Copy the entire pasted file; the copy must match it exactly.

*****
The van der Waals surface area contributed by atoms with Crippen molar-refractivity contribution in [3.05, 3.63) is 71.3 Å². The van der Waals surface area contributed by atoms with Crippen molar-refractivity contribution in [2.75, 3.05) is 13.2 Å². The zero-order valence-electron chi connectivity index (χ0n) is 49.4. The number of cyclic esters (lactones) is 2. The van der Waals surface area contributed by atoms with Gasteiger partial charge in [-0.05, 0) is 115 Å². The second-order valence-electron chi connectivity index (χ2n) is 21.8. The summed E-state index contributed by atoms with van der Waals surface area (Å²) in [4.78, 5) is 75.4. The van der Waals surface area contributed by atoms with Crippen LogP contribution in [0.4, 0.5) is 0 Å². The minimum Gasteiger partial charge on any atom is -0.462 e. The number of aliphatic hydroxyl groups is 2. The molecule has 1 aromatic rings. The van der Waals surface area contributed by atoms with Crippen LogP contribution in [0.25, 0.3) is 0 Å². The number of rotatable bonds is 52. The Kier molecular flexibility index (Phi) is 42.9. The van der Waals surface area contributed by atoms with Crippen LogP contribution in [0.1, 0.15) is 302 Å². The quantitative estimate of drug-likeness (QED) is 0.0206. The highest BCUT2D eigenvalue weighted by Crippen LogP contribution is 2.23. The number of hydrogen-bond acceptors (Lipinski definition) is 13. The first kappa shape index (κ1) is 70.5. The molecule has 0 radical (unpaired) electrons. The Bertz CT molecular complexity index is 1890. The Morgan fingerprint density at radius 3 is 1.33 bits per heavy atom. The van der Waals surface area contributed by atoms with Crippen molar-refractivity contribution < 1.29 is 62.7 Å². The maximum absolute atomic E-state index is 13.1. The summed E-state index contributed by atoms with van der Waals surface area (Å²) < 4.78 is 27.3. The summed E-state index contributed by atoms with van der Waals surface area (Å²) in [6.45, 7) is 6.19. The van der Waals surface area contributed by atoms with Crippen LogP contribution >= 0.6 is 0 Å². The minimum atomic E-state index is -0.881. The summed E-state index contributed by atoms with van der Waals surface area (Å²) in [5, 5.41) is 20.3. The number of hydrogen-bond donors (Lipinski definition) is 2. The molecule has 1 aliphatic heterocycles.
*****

The van der Waals surface area contributed by atoms with Crippen molar-refractivity contribution in [3.05, 3.63) is 71.3 Å². The van der Waals surface area contributed by atoms with Crippen molar-refractivity contribution in [2.75, 3.05) is 13.2 Å². The zero-order valence-electron chi connectivity index (χ0n) is 49.4. The number of cyclic esters (lactones) is 2. The van der Waals surface area contributed by atoms with Gasteiger partial charge in [-0.05, 0) is 115 Å². The second-order valence-electron chi connectivity index (χ2n) is 21.8. The summed E-state index contributed by atoms with van der Waals surface area (Å²) in [4.78, 5) is 75.4. The van der Waals surface area contributed by atoms with Crippen LogP contribution in [0.4, 0.5) is 0 Å². The minimum Gasteiger partial charge on any atom is -0.462 e. The number of aliphatic hydroxyl groups is 2. The molecule has 1 aromatic rings. The van der Waals surface area contributed by atoms with Crippen LogP contribution in [0.25, 0.3) is 0 Å². The number of rotatable bonds is 52. The Kier molecular flexibility index (Phi) is 42.9. The van der Waals surface area contributed by atoms with Crippen LogP contribution in [0.1, 0.15) is 302 Å². The quantitative estimate of drug-likeness (QED) is 0.0206. The highest BCUT2D eigenvalue weighted by Crippen LogP contribution is 2.23. The number of hydrogen-bond acceptors (Lipinski definition) is 13. The first kappa shape index (κ1) is 70.5. The molecule has 0 radical (unpaired) electrons. The Bertz CT molecular complexity index is 1890. The Morgan fingerprint density at radius 3 is 1.33 bits per heavy atom. The van der Waals surface area contributed by atoms with Crippen molar-refractivity contribution < 1.29 is 62.7 Å². The maximum absolute atomic E-state index is 13.1. The summed E-state index contributed by atoms with van der Waals surface area (Å²) < 4.78 is 27.3. The summed E-state index contributed by atoms with van der Waals surface area (Å²) in [6.45, 7) is 6.19. The van der Waals surface area contributed by atoms with Crippen LogP contribution >= 0.6 is 0 Å². The minimum atomic E-state index is -0.881. The summed E-state index contributed by atoms with van der Waals surface area (Å²) in [5, 5.41) is 20.3. The number of hydrogen-bond donors (Lipinski definition) is 2. The molecule has 1 aliphatic heterocycles.